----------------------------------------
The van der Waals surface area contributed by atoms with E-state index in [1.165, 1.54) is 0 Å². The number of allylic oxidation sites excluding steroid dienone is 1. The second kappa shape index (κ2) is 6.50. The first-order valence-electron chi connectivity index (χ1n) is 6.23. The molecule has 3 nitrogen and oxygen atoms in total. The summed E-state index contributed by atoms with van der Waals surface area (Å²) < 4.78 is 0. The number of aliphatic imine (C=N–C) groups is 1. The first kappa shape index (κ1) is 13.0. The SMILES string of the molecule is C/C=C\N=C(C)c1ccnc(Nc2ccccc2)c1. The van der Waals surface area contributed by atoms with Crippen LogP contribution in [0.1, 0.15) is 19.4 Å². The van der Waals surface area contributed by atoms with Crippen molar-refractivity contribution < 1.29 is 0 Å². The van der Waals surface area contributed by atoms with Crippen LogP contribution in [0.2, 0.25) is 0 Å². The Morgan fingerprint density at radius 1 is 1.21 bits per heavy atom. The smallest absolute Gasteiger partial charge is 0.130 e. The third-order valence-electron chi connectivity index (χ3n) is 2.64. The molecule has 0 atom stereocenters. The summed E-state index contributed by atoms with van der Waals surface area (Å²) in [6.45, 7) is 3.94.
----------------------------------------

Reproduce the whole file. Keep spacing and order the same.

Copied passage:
The van der Waals surface area contributed by atoms with E-state index in [1.165, 1.54) is 0 Å². The number of allylic oxidation sites excluding steroid dienone is 1. The second kappa shape index (κ2) is 6.50. The first-order valence-electron chi connectivity index (χ1n) is 6.23. The molecule has 3 nitrogen and oxygen atoms in total. The summed E-state index contributed by atoms with van der Waals surface area (Å²) < 4.78 is 0. The number of aliphatic imine (C=N–C) groups is 1. The first kappa shape index (κ1) is 13.0. The SMILES string of the molecule is C/C=C\N=C(C)c1ccnc(Nc2ccccc2)c1. The van der Waals surface area contributed by atoms with Crippen LogP contribution in [0.1, 0.15) is 19.4 Å². The van der Waals surface area contributed by atoms with Crippen molar-refractivity contribution < 1.29 is 0 Å². The van der Waals surface area contributed by atoms with Crippen LogP contribution in [0.2, 0.25) is 0 Å². The Morgan fingerprint density at radius 1 is 1.21 bits per heavy atom. The smallest absolute Gasteiger partial charge is 0.130 e. The third-order valence-electron chi connectivity index (χ3n) is 2.64. The molecule has 0 atom stereocenters. The summed E-state index contributed by atoms with van der Waals surface area (Å²) in [6.45, 7) is 3.94.